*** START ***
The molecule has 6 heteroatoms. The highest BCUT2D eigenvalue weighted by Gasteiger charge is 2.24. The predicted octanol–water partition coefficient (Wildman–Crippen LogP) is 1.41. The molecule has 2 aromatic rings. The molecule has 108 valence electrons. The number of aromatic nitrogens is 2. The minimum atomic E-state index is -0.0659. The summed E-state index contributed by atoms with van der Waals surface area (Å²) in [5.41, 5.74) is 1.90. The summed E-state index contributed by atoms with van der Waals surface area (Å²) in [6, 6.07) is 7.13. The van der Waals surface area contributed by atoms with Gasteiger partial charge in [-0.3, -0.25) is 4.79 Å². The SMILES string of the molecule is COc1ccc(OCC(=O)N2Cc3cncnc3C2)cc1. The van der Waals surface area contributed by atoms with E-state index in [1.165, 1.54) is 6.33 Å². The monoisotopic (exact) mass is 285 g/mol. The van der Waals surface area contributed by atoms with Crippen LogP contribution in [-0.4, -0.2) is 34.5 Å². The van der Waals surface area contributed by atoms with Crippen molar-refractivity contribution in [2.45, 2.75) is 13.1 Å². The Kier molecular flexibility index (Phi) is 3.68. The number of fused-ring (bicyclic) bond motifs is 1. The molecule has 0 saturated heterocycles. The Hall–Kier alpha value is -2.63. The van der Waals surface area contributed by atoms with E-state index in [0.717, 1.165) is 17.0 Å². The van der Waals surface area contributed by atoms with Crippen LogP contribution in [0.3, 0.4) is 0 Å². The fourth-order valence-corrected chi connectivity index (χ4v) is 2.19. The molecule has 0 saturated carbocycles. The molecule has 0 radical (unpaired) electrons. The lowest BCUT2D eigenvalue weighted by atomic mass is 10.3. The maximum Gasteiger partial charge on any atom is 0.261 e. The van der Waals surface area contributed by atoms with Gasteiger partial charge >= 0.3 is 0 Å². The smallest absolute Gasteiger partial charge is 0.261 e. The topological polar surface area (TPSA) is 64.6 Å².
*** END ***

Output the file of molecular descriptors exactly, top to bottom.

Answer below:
The molecule has 6 heteroatoms. The highest BCUT2D eigenvalue weighted by Gasteiger charge is 2.24. The predicted octanol–water partition coefficient (Wildman–Crippen LogP) is 1.41. The molecule has 2 aromatic rings. The molecule has 108 valence electrons. The number of aromatic nitrogens is 2. The minimum atomic E-state index is -0.0659. The summed E-state index contributed by atoms with van der Waals surface area (Å²) in [5.41, 5.74) is 1.90. The summed E-state index contributed by atoms with van der Waals surface area (Å²) in [6, 6.07) is 7.13. The van der Waals surface area contributed by atoms with Gasteiger partial charge in [-0.3, -0.25) is 4.79 Å². The SMILES string of the molecule is COc1ccc(OCC(=O)N2Cc3cncnc3C2)cc1. The van der Waals surface area contributed by atoms with E-state index in [1.165, 1.54) is 6.33 Å². The monoisotopic (exact) mass is 285 g/mol. The van der Waals surface area contributed by atoms with Crippen LogP contribution in [-0.4, -0.2) is 34.5 Å². The van der Waals surface area contributed by atoms with Crippen molar-refractivity contribution in [2.45, 2.75) is 13.1 Å². The Kier molecular flexibility index (Phi) is 3.68. The number of fused-ring (bicyclic) bond motifs is 1. The molecule has 0 saturated heterocycles. The Hall–Kier alpha value is -2.63. The van der Waals surface area contributed by atoms with E-state index in [0.717, 1.165) is 17.0 Å². The van der Waals surface area contributed by atoms with Crippen LogP contribution in [0.3, 0.4) is 0 Å². The fourth-order valence-corrected chi connectivity index (χ4v) is 2.19. The molecule has 0 saturated carbocycles. The molecule has 0 radical (unpaired) electrons. The lowest BCUT2D eigenvalue weighted by atomic mass is 10.3. The maximum Gasteiger partial charge on any atom is 0.261 e. The van der Waals surface area contributed by atoms with Gasteiger partial charge >= 0.3 is 0 Å². The smallest absolute Gasteiger partial charge is 0.261 e. The topological polar surface area (TPSA) is 64.6 Å².